- In an experiment by Dan Ariely on his students, “irrationally” choosing to be bound by spaced-out deadlines for course projects 
- Getting married as a way to make it hard to break up? (this may be more about proving your commitment than about imposing a commitment device on yourself)
- Using a device to ration out pain medication
- Preferring coupons or gift certificates with expiration dates to ensure you’ll eventually get around to using them 
- Preferring gift certificates at all instead of cash
- Using a layaway program to force yourself to save up for a cherished item
- Using a so-called kosher phone, actually available in Israel, that stops working on the Sabbath
- Traveling somewhere to do something that you could but won’t do at home, like to escape distractions that you don’t have the willpower to simply ignore
- Investing in mutual funds instead of index funds to keep yourself from overtrading
- Using MasterCard’s inControl credit card that shuts off once a set budget is reached
- Using Blackberry’s “NOTXT n’ Drive” which shuts off texting when your car is moving
- Preventing drunk-dialing with iphone apps like “Don’t Dial” and “The Bad Decision Blocker”, or Google’s “Mail Goggles”
- Using the noprocrast feature on Hacker News (to block your own access to the site after a pre-specified amount of time)
- Dumping salt and pepper on the rest of your dessert
- Preventing yourself from making impulsive purchases with your credit card via a collection of tips from LifeHacker
- Not getting a parking permit or otherwise making it more expensive to use your car, as a way to encourage your future self to drive less
What I find fascinating about that diverse list of commitment devices is the minuscule dent they put in the overall problem of akrasia. The tricks people actually use are mostly — with some interesting exceptions, such as #23 — band-aid solutions. The problem is not with the concept of precommitment. (Remember that akrasia is fundamentally a problem of your future self failing to follow through on your current intentions.) The problem is failing to commit hard enough. Take a goal like weighing twenty pounds less in a year. Band-aid commitment devices are things like keeping junk food out of the house and joining a gym. Why not get straight to the heart of the problem and make a contract with a friend that commits you to forfeiting a very painful sum of money if you don’t follow through on your weight-loss plan?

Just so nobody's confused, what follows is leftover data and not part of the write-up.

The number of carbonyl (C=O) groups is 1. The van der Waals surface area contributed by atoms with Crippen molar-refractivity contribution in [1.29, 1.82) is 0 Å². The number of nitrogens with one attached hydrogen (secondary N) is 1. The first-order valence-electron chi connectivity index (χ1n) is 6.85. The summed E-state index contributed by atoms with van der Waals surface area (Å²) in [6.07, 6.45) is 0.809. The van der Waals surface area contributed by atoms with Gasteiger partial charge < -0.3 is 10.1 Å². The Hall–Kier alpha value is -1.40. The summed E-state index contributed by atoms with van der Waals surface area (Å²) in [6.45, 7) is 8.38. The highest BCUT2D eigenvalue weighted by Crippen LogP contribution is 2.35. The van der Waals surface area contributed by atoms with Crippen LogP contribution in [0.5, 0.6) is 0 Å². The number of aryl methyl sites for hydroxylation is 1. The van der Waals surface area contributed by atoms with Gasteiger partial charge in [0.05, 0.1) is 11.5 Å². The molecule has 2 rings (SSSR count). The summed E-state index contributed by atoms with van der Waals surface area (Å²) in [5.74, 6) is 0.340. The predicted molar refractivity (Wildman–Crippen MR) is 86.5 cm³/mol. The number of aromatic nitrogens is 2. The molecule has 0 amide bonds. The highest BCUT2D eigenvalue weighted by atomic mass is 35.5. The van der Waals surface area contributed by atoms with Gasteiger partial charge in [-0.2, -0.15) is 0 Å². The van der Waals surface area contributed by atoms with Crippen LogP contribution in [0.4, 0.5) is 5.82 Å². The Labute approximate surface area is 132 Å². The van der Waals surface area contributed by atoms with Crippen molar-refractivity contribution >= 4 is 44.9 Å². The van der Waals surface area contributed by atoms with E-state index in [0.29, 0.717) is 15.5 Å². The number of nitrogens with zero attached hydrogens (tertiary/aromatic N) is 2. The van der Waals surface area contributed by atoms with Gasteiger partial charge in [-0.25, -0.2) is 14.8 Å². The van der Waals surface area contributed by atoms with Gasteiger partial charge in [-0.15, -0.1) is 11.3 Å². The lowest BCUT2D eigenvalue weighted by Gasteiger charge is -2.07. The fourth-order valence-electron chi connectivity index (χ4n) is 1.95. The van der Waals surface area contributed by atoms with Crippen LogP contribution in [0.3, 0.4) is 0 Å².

Websites like StickK.com and Beeminder.com make it easy to do just that, also breaking down long-term goals like losing weight into weekly or even daily commitments to stay on track, using monetary commitment contracts to ensure compliance.
Many people react viscerally to the idea of involving money. I’m partial to money myself but I don’t claim it’s the only way. Still, many obvious alternatives — like harnessing social disapproval — can fail if implemented naively. To make the long-term consequences of failing at your goal immediate, you need a bright and painful line. Using shame as a motivator with a public graph of your progress doesn’t quite cut it because there’s minimal shame in having one datapoint slightly off track — you’re still totally going to catch back up, right? As you then gradually drift away from your target the shame grows only gradually as well. You’re back in “one more day won’t matter” akrasia-addled fantasy land. (I speak from experience.)